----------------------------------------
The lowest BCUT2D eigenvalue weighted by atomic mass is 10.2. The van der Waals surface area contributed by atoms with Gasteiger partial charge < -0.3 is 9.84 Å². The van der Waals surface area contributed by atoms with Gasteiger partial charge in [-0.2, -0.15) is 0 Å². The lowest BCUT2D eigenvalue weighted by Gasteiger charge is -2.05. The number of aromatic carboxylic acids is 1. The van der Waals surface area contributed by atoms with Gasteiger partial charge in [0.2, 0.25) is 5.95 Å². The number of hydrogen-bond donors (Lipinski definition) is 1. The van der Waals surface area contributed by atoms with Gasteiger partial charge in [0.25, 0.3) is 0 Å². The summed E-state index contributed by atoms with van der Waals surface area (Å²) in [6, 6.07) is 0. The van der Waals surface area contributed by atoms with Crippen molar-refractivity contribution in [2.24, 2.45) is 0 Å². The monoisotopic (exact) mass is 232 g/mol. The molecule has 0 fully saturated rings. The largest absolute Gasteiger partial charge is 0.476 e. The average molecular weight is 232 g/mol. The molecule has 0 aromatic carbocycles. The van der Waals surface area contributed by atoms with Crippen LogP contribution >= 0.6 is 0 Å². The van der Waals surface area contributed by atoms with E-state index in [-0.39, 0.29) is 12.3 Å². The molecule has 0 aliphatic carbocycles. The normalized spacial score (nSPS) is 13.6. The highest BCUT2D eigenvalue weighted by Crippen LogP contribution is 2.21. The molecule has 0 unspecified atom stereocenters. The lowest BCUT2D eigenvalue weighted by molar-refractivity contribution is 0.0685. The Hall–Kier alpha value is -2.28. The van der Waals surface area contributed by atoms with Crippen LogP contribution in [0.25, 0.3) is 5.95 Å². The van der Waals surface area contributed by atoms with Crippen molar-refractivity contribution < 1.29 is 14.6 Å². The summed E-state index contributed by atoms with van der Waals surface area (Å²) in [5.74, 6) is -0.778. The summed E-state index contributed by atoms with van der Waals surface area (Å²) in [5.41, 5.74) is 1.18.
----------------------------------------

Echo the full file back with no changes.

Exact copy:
The lowest BCUT2D eigenvalue weighted by atomic mass is 10.2. The van der Waals surface area contributed by atoms with Gasteiger partial charge < -0.3 is 9.84 Å². The van der Waals surface area contributed by atoms with Gasteiger partial charge in [-0.2, -0.15) is 0 Å². The lowest BCUT2D eigenvalue weighted by Gasteiger charge is -2.05. The number of aromatic carboxylic acids is 1. The van der Waals surface area contributed by atoms with Gasteiger partial charge in [0.2, 0.25) is 5.95 Å². The number of hydrogen-bond donors (Lipinski definition) is 1. The van der Waals surface area contributed by atoms with Gasteiger partial charge in [0.25, 0.3) is 0 Å². The summed E-state index contributed by atoms with van der Waals surface area (Å²) in [6, 6.07) is 0. The van der Waals surface area contributed by atoms with Crippen molar-refractivity contribution in [2.24, 2.45) is 0 Å². The monoisotopic (exact) mass is 232 g/mol. The molecule has 0 fully saturated rings. The largest absolute Gasteiger partial charge is 0.476 e. The average molecular weight is 232 g/mol. The molecule has 0 aromatic carbocycles. The van der Waals surface area contributed by atoms with Crippen LogP contribution >= 0.6 is 0 Å². The van der Waals surface area contributed by atoms with E-state index in [-0.39, 0.29) is 12.3 Å². The molecule has 0 aliphatic carbocycles. The normalized spacial score (nSPS) is 13.6. The highest BCUT2D eigenvalue weighted by Crippen LogP contribution is 2.21. The molecule has 0 unspecified atom stereocenters. The lowest BCUT2D eigenvalue weighted by molar-refractivity contribution is 0.0685. The Hall–Kier alpha value is -2.28. The van der Waals surface area contributed by atoms with Crippen LogP contribution in [0.25, 0.3) is 5.95 Å². The van der Waals surface area contributed by atoms with Crippen molar-refractivity contribution < 1.29 is 14.6 Å². The summed E-state index contributed by atoms with van der Waals surface area (Å²) in [5.74, 6) is -0.778. The summed E-state index contributed by atoms with van der Waals surface area (Å²) in [5.41, 5.74) is 1.18.